This is an item in our Local Government Toolkit.
You are not required to determine a specific number of occupants for residences in the city or county you represent. Nevertheless, some local governments have ordinances that limit occupancy—for all residences—to as low as three or four.
These laws not only remove the judgment of property owners, but they fail to account for variations in home size, bedroom numbers, and parking availability. They also actively hurt those you represent by making housing shortages worse.
Some cite various health and safety concerns as reasons for strict occupancy limits. However, most ordinances have exceptions to occupancy limits when the individuals are related to each other. This exception for families suggests that health and safety is not protected—or inherently violated—at occupancies of three, four, five, or six.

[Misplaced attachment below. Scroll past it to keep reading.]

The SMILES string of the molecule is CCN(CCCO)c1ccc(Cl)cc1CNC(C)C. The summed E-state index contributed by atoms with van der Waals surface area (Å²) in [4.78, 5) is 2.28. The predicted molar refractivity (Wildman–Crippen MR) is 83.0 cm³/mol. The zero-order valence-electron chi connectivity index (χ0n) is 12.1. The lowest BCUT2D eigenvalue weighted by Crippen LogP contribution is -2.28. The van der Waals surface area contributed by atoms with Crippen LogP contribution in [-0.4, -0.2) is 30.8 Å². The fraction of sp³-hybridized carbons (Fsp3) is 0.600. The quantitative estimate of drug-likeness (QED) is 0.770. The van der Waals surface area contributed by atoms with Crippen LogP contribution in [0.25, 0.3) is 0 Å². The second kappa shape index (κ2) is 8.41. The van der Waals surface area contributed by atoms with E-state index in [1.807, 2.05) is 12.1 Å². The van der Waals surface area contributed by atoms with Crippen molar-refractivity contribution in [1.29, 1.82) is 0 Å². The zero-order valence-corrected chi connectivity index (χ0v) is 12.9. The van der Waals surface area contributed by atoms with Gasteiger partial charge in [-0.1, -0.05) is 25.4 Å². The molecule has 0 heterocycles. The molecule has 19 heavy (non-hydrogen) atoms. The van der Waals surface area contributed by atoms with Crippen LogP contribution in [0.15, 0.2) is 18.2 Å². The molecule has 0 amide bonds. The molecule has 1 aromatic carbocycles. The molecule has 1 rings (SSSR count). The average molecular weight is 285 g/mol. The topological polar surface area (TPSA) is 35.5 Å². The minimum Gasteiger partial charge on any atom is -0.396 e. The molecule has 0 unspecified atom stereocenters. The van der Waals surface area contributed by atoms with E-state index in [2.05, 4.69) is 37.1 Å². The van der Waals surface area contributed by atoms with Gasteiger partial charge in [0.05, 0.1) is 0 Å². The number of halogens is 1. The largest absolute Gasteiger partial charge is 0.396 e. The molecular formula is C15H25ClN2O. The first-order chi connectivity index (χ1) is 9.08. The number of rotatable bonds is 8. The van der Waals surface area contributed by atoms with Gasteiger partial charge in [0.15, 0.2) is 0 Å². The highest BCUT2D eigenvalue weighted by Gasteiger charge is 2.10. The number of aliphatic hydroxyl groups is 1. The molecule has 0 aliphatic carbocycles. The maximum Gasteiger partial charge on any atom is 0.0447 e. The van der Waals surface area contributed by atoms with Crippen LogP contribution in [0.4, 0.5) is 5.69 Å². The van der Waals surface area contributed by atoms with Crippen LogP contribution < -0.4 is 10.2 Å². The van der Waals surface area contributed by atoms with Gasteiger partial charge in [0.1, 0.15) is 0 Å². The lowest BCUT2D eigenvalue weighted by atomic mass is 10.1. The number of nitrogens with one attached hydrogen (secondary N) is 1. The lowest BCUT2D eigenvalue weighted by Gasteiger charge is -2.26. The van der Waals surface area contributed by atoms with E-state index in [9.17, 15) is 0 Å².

We recommend addressing concerns sometimes associated with occupancy, such as noise from late-night parties and neighborhood parking issues, with enforcement of existing laws related to those nuisances. For example, If ordinances to address neighborhood noise and parking do not exist (or are not being enforced), we recommend adopting and enforcing those laws, rather than attempting to resolve them by granting the government the ability to arbitrarily decide how many people can live in a residence.
Are you a local elected official and interested in chatting with us more about this topic? Please reach out to us at firstname.lastname@example.org—we’d love to chat!